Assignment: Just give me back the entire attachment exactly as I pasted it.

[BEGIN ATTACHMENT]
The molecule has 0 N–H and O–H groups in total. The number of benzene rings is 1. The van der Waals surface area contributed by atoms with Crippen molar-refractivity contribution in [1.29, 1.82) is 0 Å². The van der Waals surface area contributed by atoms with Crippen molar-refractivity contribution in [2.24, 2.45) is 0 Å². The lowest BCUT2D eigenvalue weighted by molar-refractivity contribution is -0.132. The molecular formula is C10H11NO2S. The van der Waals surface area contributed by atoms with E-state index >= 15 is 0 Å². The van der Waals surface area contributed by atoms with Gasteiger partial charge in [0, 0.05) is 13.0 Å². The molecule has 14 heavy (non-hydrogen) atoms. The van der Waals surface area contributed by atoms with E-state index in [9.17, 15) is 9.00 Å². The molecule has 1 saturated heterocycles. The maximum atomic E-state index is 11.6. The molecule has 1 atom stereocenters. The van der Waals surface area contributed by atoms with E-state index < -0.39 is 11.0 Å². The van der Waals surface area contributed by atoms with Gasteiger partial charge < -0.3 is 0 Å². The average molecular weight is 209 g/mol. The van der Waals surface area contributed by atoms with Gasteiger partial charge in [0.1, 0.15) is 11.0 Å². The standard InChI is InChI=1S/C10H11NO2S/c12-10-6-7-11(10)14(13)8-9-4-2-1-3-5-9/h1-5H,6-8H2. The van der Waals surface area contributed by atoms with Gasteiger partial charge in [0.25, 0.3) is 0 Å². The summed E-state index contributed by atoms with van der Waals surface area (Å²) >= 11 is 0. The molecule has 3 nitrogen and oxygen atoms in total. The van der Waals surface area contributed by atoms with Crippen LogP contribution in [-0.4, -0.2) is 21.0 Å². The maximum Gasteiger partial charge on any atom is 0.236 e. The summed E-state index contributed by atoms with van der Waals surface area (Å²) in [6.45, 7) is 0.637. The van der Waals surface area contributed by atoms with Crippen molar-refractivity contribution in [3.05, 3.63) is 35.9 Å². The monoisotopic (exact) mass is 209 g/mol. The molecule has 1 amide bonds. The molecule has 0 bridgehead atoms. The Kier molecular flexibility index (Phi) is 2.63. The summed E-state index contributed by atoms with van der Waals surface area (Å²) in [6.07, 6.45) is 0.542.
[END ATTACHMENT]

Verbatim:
The molecule has 0 N–H and O–H groups in total. The number of benzene rings is 1. The van der Waals surface area contributed by atoms with Crippen molar-refractivity contribution in [1.29, 1.82) is 0 Å². The van der Waals surface area contributed by atoms with Crippen molar-refractivity contribution in [2.24, 2.45) is 0 Å². The lowest BCUT2D eigenvalue weighted by molar-refractivity contribution is -0.132. The molecular formula is C10H11NO2S. The van der Waals surface area contributed by atoms with E-state index >= 15 is 0 Å². The van der Waals surface area contributed by atoms with Gasteiger partial charge in [0, 0.05) is 13.0 Å². The molecule has 14 heavy (non-hydrogen) atoms. The van der Waals surface area contributed by atoms with E-state index in [9.17, 15) is 9.00 Å². The molecule has 1 saturated heterocycles. The maximum atomic E-state index is 11.6. The molecule has 1 atom stereocenters. The van der Waals surface area contributed by atoms with E-state index < -0.39 is 11.0 Å². The van der Waals surface area contributed by atoms with Gasteiger partial charge < -0.3 is 0 Å². The average molecular weight is 209 g/mol. The van der Waals surface area contributed by atoms with Gasteiger partial charge in [0.1, 0.15) is 11.0 Å². The standard InChI is InChI=1S/C10H11NO2S/c12-10-6-7-11(10)14(13)8-9-4-2-1-3-5-9/h1-5H,6-8H2. The van der Waals surface area contributed by atoms with Gasteiger partial charge in [0.25, 0.3) is 0 Å². The summed E-state index contributed by atoms with van der Waals surface area (Å²) >= 11 is 0. The molecule has 3 nitrogen and oxygen atoms in total. The van der Waals surface area contributed by atoms with Crippen LogP contribution in [-0.4, -0.2) is 21.0 Å². The maximum Gasteiger partial charge on any atom is 0.236 e. The summed E-state index contributed by atoms with van der Waals surface area (Å²) in [6.45, 7) is 0.637. The van der Waals surface area contributed by atoms with Crippen molar-refractivity contribution in [3.05, 3.63) is 35.9 Å². The monoisotopic (exact) mass is 209 g/mol. The molecule has 1 amide bonds. The molecule has 0 bridgehead atoms. The Kier molecular flexibility index (Phi) is 2.63. The summed E-state index contributed by atoms with van der Waals surface area (Å²) in [6.07, 6.45) is 0.542.